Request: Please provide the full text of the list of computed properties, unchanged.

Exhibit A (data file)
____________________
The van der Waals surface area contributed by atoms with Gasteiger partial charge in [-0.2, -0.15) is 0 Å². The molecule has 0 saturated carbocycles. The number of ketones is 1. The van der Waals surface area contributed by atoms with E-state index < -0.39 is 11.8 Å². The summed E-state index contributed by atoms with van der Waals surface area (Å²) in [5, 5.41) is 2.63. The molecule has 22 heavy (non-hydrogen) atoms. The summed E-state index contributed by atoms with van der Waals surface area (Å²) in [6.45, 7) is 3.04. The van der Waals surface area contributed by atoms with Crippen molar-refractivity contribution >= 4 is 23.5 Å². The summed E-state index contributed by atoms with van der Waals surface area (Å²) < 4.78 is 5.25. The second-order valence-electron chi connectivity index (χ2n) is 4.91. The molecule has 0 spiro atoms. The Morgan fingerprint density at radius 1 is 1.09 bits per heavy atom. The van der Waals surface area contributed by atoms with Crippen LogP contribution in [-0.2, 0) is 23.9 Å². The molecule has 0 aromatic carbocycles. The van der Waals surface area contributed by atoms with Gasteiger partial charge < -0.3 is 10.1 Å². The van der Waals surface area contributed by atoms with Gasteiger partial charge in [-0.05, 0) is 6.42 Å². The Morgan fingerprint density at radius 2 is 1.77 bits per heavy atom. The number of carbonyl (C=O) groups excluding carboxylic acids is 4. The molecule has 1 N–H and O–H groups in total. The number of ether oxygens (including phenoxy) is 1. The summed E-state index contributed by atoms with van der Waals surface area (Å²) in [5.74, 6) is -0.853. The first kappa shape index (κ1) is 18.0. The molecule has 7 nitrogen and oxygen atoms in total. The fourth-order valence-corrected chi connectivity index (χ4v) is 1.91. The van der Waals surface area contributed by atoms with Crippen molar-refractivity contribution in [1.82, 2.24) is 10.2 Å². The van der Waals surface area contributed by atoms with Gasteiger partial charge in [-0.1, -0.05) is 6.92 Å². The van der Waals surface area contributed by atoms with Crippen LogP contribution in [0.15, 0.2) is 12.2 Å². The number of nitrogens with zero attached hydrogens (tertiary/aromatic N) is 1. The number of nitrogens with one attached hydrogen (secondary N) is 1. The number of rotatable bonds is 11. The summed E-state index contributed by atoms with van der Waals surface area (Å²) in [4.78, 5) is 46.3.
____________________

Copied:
The van der Waals surface area contributed by atoms with Gasteiger partial charge in [-0.2, -0.15) is 0 Å². The molecule has 0 saturated carbocycles. The number of ketones is 1. The van der Waals surface area contributed by atoms with E-state index < -0.39 is 11.8 Å². The summed E-state index contributed by atoms with van der Waals surface area (Å²) in [5, 5.41) is 2.63. The molecule has 22 heavy (non-hydrogen) atoms. The summed E-state index contributed by atoms with van der Waals surface area (Å²) in [6.45, 7) is 3.04. The van der Waals surface area contributed by atoms with Crippen molar-refractivity contribution >= 4 is 23.5 Å². The summed E-state index contributed by atoms with van der Waals surface area (Å²) < 4.78 is 5.25. The second-order valence-electron chi connectivity index (χ2n) is 4.91. The molecule has 0 spiro atoms. The Morgan fingerprint density at radius 1 is 1.09 bits per heavy atom. The van der Waals surface area contributed by atoms with Crippen LogP contribution in [-0.2, 0) is 23.9 Å². The molecule has 0 aromatic carbocycles. The van der Waals surface area contributed by atoms with Gasteiger partial charge < -0.3 is 10.1 Å². The van der Waals surface area contributed by atoms with Gasteiger partial charge in [-0.05, 0) is 6.42 Å². The Morgan fingerprint density at radius 2 is 1.77 bits per heavy atom. The number of carbonyl (C=O) groups excluding carboxylic acids is 4. The molecule has 1 N–H and O–H groups in total. The number of ether oxygens (including phenoxy) is 1. The summed E-state index contributed by atoms with van der Waals surface area (Å²) in [5.74, 6) is -0.853. The first kappa shape index (κ1) is 18.0. The molecule has 7 nitrogen and oxygen atoms in total. The fourth-order valence-corrected chi connectivity index (χ4v) is 1.91. The van der Waals surface area contributed by atoms with Crippen molar-refractivity contribution in [1.82, 2.24) is 10.2 Å². The van der Waals surface area contributed by atoms with Gasteiger partial charge in [-0.1, -0.05) is 6.92 Å². The van der Waals surface area contributed by atoms with Crippen LogP contribution in [0.15, 0.2) is 12.2 Å². The number of nitrogens with zero attached hydrogens (tertiary/aromatic N) is 1. The number of nitrogens with one attached hydrogen (secondary N) is 1. The number of rotatable bonds is 11. The summed E-state index contributed by atoms with van der Waals surface area (Å²) in [4.78, 5) is 46.3.